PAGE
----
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Fig 1 | Genome Biology

Fig 1

From: Selection plays the hand it was dealt: evidence that human adaptation commonly targets standing genetic variation

Fig 1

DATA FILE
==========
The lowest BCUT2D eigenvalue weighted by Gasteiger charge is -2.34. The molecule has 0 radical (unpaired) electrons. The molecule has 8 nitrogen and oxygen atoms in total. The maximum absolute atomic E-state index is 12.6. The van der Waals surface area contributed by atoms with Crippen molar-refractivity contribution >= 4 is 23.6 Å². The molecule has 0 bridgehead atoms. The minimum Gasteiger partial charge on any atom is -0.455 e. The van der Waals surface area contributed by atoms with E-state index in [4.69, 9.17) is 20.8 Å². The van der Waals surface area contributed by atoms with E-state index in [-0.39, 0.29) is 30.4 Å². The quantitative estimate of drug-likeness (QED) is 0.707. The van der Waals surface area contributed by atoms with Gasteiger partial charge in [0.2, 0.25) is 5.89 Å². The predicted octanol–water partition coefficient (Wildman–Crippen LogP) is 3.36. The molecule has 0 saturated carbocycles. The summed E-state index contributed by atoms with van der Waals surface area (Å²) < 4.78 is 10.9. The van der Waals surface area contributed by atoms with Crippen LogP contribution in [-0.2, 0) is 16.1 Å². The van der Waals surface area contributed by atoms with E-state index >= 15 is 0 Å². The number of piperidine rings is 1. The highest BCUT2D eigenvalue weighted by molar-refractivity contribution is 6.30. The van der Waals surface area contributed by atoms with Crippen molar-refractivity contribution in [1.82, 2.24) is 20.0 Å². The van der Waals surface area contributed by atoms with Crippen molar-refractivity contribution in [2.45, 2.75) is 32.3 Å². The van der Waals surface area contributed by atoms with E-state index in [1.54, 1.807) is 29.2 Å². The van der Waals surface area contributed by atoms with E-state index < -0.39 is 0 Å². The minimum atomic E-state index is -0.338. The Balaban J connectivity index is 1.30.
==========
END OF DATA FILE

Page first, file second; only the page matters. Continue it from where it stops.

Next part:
Schematic describing the impacts of hard and soft selective sweeps on patterns of linked genetic variation. Each row depicts an individual haploid genome. Adaptive mutations are colored in green, while neutral or slightly deleterious mutations are colored in black. Alleles that match the reference genome are not depicted. A hard selective sweep (left panel) involves a single adaptive mutation that arises de novo and subsequently increases in frequency, carrying with it neutral and slightly deleterious variants to which it is linked. By contrast, a soft selective sweep involves selection on either standing variation or recurrent de novo mutations, such that adaptive alleles are present on multiple distinct haplotypes. These adaptive mutations may or may not occur in the same genomic position. All haplotypes carrying an adaptive allele simultaneously sweep to higher frequency, leading to only modest reductions in levels of nearby genetic diversity

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